Friday, 25 February 2011

News - Third haul for treasure hunter (Newark)

Treasure-trove hunter Mr Maurice Richardson has unearthed his third haul.
Mr Richardson found a cache of Bronze Age tools buried in a field eight miles from Newark.

He found them by accidentally wandering off a track while completely immersed searching with his metal detector.

Mr Richardson, who lives in Newark, made the find while examining a field owned by a farmer he met through his tree surgery business.

The cache includes several well-preserved socket axe handles, chisels, a spear head, broken sections of swords, and unmoulded clumps of bronze.

It is believed they once belonged to a Bronze Age blacksmith with a travelling foundry who would have toured from settlement to settlement forging weapons and tools and collecting broken ones to be re-smelt into serviceable replacements.

Bronze was worth as much as gold is today and was also very heavy so smithies, fearing they could be robbed, would bury stashes near recognisable markers along their well-travelled routes and dig them up when passing by.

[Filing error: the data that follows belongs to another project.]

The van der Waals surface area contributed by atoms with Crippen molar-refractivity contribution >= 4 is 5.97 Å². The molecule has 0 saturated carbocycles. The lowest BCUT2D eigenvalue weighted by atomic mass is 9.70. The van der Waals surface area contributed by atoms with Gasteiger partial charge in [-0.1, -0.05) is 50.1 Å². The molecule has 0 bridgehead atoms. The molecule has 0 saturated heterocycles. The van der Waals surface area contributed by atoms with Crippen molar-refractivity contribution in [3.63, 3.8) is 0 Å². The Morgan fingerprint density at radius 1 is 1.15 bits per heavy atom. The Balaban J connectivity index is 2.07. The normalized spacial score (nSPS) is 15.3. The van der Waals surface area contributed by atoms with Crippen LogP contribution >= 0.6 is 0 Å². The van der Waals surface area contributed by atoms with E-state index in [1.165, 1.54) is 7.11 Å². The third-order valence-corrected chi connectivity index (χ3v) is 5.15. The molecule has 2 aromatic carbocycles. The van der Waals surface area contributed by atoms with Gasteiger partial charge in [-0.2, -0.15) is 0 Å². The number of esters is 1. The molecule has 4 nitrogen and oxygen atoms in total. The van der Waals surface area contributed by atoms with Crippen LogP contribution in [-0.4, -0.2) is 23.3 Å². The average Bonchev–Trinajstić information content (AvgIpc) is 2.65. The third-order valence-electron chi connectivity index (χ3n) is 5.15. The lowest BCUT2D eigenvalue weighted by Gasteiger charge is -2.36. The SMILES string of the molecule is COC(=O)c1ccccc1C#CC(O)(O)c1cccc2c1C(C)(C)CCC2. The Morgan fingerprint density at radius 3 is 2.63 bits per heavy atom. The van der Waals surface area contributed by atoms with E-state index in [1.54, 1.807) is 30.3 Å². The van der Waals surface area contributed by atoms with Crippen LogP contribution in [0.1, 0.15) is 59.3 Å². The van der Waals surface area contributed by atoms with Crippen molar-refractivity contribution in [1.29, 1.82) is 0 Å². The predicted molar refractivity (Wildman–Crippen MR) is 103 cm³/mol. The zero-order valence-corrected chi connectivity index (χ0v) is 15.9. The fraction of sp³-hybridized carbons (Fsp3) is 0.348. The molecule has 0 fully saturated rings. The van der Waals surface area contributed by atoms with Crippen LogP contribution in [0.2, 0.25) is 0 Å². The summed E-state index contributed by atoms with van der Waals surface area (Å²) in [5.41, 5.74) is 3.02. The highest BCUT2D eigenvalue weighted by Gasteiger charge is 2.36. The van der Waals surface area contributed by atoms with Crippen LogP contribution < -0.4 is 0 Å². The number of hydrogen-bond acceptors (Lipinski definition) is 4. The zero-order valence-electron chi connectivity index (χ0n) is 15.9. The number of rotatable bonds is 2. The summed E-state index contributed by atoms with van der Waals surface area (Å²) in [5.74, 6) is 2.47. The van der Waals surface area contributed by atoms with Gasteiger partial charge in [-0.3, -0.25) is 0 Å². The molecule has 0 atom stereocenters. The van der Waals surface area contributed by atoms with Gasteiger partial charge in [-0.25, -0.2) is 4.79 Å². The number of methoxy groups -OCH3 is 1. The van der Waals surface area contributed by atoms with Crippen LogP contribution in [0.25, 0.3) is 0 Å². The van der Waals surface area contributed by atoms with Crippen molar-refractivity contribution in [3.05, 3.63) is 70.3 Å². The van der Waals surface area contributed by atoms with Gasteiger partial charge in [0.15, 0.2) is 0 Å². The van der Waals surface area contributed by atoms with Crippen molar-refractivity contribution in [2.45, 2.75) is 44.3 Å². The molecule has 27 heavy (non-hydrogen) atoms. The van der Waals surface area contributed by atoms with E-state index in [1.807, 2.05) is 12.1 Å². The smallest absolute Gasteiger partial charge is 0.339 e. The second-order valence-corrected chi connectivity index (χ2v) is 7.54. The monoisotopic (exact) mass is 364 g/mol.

Mr Richardson believes this cache remained in the ground because something happened to alter the landscape between the blacksmith’s visits or, that he died before retrieving them.

“Three thousand years ago bronze would have been difficult to obtain. The tin could only come from the mines in Cornwall and the copper from Ireland,” said Mr Richardson.

“This represents the first step up from the use of flints. It was the first use of metals. Some of these items are incredible and very well preserved.

“I only found them after I wandered off the path. My head was down concentrating and then the detector went off. It was a complete accident.

“I have no idea what they are worth or whether they hold any value more than their historical worth.”

Mr Richardson sent the find to the Portable Antiques Scheme. It will then go on to the British Museum to be assessed, dated and valued.

In addition to the Bronze Age items, he found Roman brooches and around 70 coins dating from 40-48BC as well as floor tiles from a Roman villa known to have been built on the site.

If the cache is declared treasure trove, Mr Richardson will split half of its worth with the landowner and the pieces will likely be exhibited locally or nationally.

An earlier find by Mr Richardson, a 2,100-year-old torc valued at £350,000, is exhibited in the British Museum.

He also found 200 pieces of medieval, Saxon and Roman pieces in a field two miles from Newark last year.

No comments:

Post a Comment